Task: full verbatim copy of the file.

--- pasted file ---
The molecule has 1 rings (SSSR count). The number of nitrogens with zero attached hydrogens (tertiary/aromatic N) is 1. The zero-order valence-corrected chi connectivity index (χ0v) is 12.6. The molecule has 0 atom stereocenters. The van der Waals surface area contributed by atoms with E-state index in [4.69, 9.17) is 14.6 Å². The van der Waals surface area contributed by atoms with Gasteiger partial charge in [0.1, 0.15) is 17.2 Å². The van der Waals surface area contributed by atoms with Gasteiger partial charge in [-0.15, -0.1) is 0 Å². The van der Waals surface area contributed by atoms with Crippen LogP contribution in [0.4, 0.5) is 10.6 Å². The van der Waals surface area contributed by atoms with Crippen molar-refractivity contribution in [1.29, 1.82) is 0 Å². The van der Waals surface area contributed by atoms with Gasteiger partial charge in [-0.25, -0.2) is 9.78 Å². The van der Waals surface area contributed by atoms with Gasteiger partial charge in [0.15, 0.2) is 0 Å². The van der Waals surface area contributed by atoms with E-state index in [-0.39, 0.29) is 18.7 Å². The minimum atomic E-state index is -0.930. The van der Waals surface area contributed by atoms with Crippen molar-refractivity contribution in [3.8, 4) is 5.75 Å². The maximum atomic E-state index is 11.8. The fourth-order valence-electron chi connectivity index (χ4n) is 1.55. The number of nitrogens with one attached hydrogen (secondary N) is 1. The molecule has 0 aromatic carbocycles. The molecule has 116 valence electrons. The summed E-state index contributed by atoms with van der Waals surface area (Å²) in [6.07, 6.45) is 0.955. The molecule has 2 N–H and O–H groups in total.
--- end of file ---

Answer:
The molecule has 1 rings (SSSR count). The number of nitrogens with zero attached hydrogens (tertiary/aromatic N) is 1. The zero-order valence-corrected chi connectivity index (χ0v) is 12.6. The molecule has 0 atom stereocenters. The van der Waals surface area contributed by atoms with E-state index in [4.69, 9.17) is 14.6 Å². The van der Waals surface area contributed by atoms with Gasteiger partial charge in [0.1, 0.15) is 17.2 Å². The van der Waals surface area contributed by atoms with Gasteiger partial charge in [-0.15, -0.1) is 0 Å². The van der Waals surface area contributed by atoms with Crippen LogP contribution in [0.4, 0.5) is 10.6 Å². The van der Waals surface area contributed by atoms with Crippen molar-refractivity contribution in [1.29, 1.82) is 0 Å². The van der Waals surface area contributed by atoms with Gasteiger partial charge in [-0.25, -0.2) is 9.78 Å². The van der Waals surface area contributed by atoms with Gasteiger partial charge in [0.15, 0.2) is 0 Å². The van der Waals surface area contributed by atoms with E-state index in [-0.39, 0.29) is 18.7 Å². The minimum atomic E-state index is -0.930. The van der Waals surface area contributed by atoms with Crippen molar-refractivity contribution in [3.8, 4) is 5.75 Å². The maximum atomic E-state index is 11.8. The fourth-order valence-electron chi connectivity index (χ4n) is 1.55. The number of nitrogens with one attached hydrogen (secondary N) is 1. The molecule has 0 aromatic carbocycles. The molecule has 116 valence electrons. The summed E-state index contributed by atoms with van der Waals surface area (Å²) in [6.07, 6.45) is 0.955. The molecule has 2 N–H and O–H groups in total.